Each one of the nine stories in  Beloved Demons  is like a different and yet interconnected reality. “Swept” is the only story that focuses solely on Anthony’s childhood. Almost all of his stories focus on the aftermath of his youth and how it affected his developing adulthood. The crowning achievements of this process can be found in the narratives of “Cocoon Talk,” “Sign,” and “Feast of the Hungry Ghost”: for just as daimons served as intermediaries between mortals and the divine, so too do these stories seem to function as bridges between Anthony’s past and adulthood.

As such, Anthony’s “Cocoon” is a nice complement to his last book’s short story “Swamp”: except that while Bullfrog was a symbol of enlightenment and the casualty of Anthony’s childhood sense of powerlessness, the butterfly is Anthony’s personal adult casualty. But the thing to understand about this butterfly’s death isn’t so much that Anthony was responsible (he was driving as it hit his vehicle after all), it is the fact that the butterfly, among other things, represents change. It is said that the wind from a butterfly’s wings can utterly destroy a mountain on the opposite side of the world. And while no one ever truly suspects the butterfly, Anthony seemed to believe the potential omen all too well and tried to prepare for the resonance of the change: the change that he ultimately experiences.

In fact, even more so than  Lunatic Heroes,  time seems to collapse faster than a landslide in  Beloved Demons. It’s as though all the experience and time within Anthony that had been contracted into itself, into himself and his inner world back in his first book begins to expand out in extreme, ricocheting vengeance in “Cocoon”: a process that he makes even more clearly explicit in “Feast.” Anthony is breaking out of the confines created from the trauma of childhood: the continued suppression and the emotional starvation caused in “Force Fed” becoming an expansive and terrifying “Feast of the Hungry Ghost.”

Anger and passion are definitely elements of this great change. It is no coincidence that, for seemingly the first time, Anthony reveals his first legal name to be  Carmine (30): the colour of red and fire and blood, of the wine-drenched Dionysian god and associated today with demons.

There is also a sense of space that becomes dilated between certain kinds of individuals, particularly sensitive ones such as Anthony, over time. For instance, I find there to be an interesting parallel between “The Wild” and “Feast of the Hungry Ghost” in which people, from well-meaning and voyeuristic to impatient and completely disrespectful, try to know more about  and even interfere with — the more intimate parts of Anthony’s life. In many of the stories from both  Lunatic Heroes  and  Beloved Demons  this, unfortunately, seems to be a recurring theme — of people wanting to know or control the passion inside him that he has been trained from childhood to avoid, while he is attempting to find and understand it himself in the midst of people constantly violating his personal space.

As a result, his space seemed to be small and narrow at times against a much larger world. At one point Anthony writes “I threw my eyes like an ocular ventriloquist” (18). It was Anthony’s reaction, ingrained from his mother, to avoid looking at people, while at the same time dealing with the perverse reflex to subvert authority and follow his own natural curiosity. Anthony’s account of Jackie not wanting him to look at “the crippled boy” in “Cocoon” is an interesting complement to his short story “Carnival” and his childhood reactions in that one as well.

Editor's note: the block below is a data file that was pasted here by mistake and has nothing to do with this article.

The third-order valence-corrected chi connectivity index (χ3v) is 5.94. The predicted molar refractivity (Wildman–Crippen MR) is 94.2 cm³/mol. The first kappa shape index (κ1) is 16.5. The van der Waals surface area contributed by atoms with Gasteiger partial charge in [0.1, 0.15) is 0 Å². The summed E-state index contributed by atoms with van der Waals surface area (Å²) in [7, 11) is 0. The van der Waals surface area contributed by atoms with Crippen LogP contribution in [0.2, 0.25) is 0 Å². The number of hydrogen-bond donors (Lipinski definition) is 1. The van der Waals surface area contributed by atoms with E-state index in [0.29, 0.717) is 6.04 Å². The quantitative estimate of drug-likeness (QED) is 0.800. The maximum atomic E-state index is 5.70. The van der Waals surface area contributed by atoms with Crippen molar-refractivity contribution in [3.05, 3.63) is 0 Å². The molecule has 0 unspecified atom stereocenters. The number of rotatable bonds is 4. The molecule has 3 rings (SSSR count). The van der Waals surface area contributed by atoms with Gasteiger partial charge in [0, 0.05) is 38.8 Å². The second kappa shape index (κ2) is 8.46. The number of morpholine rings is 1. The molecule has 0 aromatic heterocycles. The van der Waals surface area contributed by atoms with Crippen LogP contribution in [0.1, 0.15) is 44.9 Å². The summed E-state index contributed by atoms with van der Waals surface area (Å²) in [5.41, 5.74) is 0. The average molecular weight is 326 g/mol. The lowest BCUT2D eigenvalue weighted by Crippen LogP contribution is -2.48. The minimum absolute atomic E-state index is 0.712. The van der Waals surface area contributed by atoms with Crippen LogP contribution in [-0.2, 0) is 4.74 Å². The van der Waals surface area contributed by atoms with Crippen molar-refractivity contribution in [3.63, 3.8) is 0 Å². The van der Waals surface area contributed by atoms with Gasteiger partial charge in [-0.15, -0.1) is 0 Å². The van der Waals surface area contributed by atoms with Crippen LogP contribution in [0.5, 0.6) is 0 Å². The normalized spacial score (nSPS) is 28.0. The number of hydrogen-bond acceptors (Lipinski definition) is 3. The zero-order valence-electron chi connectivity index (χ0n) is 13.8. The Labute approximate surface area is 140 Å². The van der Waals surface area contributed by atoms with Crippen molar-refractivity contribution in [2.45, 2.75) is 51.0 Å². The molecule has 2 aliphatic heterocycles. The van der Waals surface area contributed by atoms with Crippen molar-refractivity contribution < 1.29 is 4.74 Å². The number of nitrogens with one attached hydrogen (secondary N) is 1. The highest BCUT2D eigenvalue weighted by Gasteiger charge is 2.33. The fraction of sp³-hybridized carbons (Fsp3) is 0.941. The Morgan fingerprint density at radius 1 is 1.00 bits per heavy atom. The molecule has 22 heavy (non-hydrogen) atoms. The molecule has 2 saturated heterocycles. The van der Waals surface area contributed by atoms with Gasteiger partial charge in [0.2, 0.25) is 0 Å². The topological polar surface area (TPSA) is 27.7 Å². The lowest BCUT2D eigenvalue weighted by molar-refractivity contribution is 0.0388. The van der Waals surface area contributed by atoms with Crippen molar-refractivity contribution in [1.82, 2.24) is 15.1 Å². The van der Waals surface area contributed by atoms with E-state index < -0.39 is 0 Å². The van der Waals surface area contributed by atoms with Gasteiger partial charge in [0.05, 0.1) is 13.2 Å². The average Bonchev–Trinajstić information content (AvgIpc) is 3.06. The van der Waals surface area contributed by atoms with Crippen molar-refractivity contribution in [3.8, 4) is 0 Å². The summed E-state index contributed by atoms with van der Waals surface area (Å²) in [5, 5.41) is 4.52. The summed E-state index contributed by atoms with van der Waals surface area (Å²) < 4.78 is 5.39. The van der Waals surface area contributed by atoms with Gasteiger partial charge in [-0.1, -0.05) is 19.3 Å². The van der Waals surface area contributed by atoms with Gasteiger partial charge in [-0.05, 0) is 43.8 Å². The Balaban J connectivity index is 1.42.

You can even take this internalization a step further. In fact, “Feast of the Hungry Ghost” does take it further when the Devil and she-devils, which were seen as secretly forming and liberating within Anthony’s subconscious in Lunatic Heroes‘ “Carnival,” now become fraught with anxiety and desire: with a fear of judgement.

This leads Anthony to all but come out and describe the creation of a kink in “Feast”: or at least his kink. He seems to hypothesize that a combination of familial shame, religious fear, and suppressed desire culminated into a need for submission and masochism on the BDSM spectrum: with a particular focus on a darkly eroticized female archetype and a craving for punishment (144-45). After explaining how it is a feeling of wanting to get away, but eventually give into the fantasy scenario, he then describes a sensation in his stomach that he calls “‘the sugary feeling,’ which was both weakening and wonderful” (145). It is a striking description: particularly the latter aspect because it, above everything else, portrays a bridge between something that is both loved and feared: a beloved demon.

As I write this, I feel as though I am analysing themes in English class, and the very sense of my life depended on it. Whereas my review of Anthony’s  Lunatic Heroes  looked at many of his possible influences or what his tone at times sounds reminiscent of (I compared it to Will Eisner’s unsentimentality), it now really feels like Anthony’s own voice resonating throughout this entire series of linked narratives.

That said, there is one intriguing idea I would like to note. When Anthony talks about his cat Java mourning the death of his old dog and rejecting the new (110), it is very reminiscent of the narrator in Neil Gaiman’s  The  Ocean at the End of the Lane  being “enraged” at having his pet die while some adults, in their ignorance, attempt to replace him. It is interesting to consider that Neil seemed to have created this particular story around the same time Anthony was working on  Beloved Demons‘ predecessor. In any case Neil’s novel, according to Amanda Palmer, seems to have “dialed down” the setting on his own “creative blender” — of that place in an artist’s mind where their personal experiences and imagination intermix to make a story — and I can’t help but wonder if reading and working with Anthony might have influenced this in some part.